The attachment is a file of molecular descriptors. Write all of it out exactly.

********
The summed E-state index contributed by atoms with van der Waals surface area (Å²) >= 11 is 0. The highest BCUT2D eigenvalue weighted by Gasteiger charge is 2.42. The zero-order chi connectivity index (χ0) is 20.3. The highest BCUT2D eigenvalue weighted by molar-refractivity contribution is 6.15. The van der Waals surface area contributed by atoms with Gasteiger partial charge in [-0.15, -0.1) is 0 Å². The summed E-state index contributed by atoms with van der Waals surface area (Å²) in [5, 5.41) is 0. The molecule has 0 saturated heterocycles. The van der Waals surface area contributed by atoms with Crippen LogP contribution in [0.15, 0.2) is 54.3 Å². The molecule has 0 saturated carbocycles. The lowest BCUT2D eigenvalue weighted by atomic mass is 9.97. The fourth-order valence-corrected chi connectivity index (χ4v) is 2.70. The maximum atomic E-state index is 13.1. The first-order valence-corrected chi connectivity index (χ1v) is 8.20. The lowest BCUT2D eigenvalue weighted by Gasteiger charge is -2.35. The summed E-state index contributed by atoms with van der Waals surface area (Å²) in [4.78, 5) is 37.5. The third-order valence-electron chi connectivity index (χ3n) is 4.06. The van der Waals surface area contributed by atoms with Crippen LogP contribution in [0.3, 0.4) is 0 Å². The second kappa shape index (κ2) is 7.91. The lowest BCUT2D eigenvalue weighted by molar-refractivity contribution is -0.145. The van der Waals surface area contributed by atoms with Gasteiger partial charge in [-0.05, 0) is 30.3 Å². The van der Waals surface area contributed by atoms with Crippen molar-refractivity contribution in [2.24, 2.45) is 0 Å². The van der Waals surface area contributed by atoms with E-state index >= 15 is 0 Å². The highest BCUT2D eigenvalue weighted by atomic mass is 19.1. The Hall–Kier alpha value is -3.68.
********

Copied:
The summed E-state index contributed by atoms with van der Waals surface area (Å²) >= 11 is 0. The highest BCUT2D eigenvalue weighted by Gasteiger charge is 2.42. The zero-order chi connectivity index (χ0) is 20.3. The highest BCUT2D eigenvalue weighted by molar-refractivity contribution is 6.15. The van der Waals surface area contributed by atoms with Gasteiger partial charge in [-0.15, -0.1) is 0 Å². The summed E-state index contributed by atoms with van der Waals surface area (Å²) in [5, 5.41) is 0. The molecule has 0 saturated heterocycles. The van der Waals surface area contributed by atoms with Crippen LogP contribution in [0.15, 0.2) is 54.3 Å². The molecule has 0 saturated carbocycles. The lowest BCUT2D eigenvalue weighted by atomic mass is 9.97. The fourth-order valence-corrected chi connectivity index (χ4v) is 2.70. The maximum atomic E-state index is 13.1. The first-order valence-corrected chi connectivity index (χ1v) is 8.20. The lowest BCUT2D eigenvalue weighted by Gasteiger charge is -2.35. The summed E-state index contributed by atoms with van der Waals surface area (Å²) in [4.78, 5) is 37.5. The third-order valence-electron chi connectivity index (χ3n) is 4.06. The van der Waals surface area contributed by atoms with Crippen LogP contribution in [0.3, 0.4) is 0 Å². The second kappa shape index (κ2) is 7.91. The lowest BCUT2D eigenvalue weighted by molar-refractivity contribution is -0.145. The van der Waals surface area contributed by atoms with Gasteiger partial charge in [-0.05, 0) is 30.3 Å². The van der Waals surface area contributed by atoms with Crippen molar-refractivity contribution in [2.24, 2.45) is 0 Å². The van der Waals surface area contributed by atoms with E-state index >= 15 is 0 Å². The highest BCUT2D eigenvalue weighted by atomic mass is 19.1. The Hall–Kier alpha value is -3.68.